Tempting isn't it, to look for a savior that meets our specifications for image, efficiency, and courtesy? After all, if God does not send us what we want, shouldn't we demand better? It is tempting, and it is a temptation of all generations consider the Christian message of Jesus of Nazareth as the savior, the one who saves the world, and, if we cannot find a more suitable savior, then to turn Jesus into the savior we want. Jesus might be salvageable with the proper spin. Isn't that what the disciple Peter tried to do? Peter had proclaimed Jesus to be the Messiah, but when Jesus began to talk about the need for the Son of Man to suffer rejection at the hands of the officials, to die, and to rise after three days, whatever that might mean; Peter took Jesus aside to correct Jesus as to what people expected. The surprise is that Jesus rebuked Peter by saying, "Get behind me, Satan! For you are setting your mind not on divine things but on human things."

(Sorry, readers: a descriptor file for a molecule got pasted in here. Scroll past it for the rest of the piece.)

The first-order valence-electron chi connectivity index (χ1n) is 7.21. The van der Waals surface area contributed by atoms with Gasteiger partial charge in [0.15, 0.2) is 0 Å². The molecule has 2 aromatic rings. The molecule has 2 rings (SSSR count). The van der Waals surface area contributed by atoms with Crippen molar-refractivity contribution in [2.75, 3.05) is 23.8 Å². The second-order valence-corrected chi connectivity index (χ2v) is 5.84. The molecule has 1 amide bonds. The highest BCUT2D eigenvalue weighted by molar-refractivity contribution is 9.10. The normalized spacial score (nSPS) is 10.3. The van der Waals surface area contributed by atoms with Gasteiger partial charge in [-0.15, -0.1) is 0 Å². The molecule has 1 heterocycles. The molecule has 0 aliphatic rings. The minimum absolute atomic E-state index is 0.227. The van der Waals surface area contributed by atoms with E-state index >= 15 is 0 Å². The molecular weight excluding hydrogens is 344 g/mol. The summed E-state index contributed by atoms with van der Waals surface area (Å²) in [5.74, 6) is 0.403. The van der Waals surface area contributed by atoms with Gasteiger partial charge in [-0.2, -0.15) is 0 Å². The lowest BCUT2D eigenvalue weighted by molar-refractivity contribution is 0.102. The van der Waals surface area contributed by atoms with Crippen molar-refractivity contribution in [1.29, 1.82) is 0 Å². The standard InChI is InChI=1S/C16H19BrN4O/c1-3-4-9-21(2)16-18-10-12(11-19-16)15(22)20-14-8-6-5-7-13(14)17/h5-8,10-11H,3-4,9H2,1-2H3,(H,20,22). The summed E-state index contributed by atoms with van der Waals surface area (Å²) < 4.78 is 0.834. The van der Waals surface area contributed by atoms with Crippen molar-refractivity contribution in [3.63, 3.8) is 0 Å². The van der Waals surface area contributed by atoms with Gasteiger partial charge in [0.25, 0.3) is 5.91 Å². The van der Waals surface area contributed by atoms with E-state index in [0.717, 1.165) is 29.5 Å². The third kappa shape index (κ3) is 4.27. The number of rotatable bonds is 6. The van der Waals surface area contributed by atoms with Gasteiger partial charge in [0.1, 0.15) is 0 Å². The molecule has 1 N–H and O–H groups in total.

Poor Peter, so wanting to be bold, so eager to proclaim his faithfulness no matter what, so wanting Jesus to present the right image, and Jesus is so rude to call Peter "Satan," tempter, and to tell Peter that Peter's mind is not set on the ways of God. But isn't this how it is to be: we tell God what we want and it is God's job to provide us with our desires? After all, we can always go to another god, or can we? Here is the problem. There is only one God, one true God. All other gods are fantasies and temptations away from the truth of God. Not only is it necessary for the Son of Man not to be larger than life, not to be exempt from the sufferings of humans, even to execution as a criminal on a cross, but all who would follow Jesus must take up their cross. Those who are ashamed of Jesus and of His words will be those Jesus will be ashamed of when He comes in the glory of God.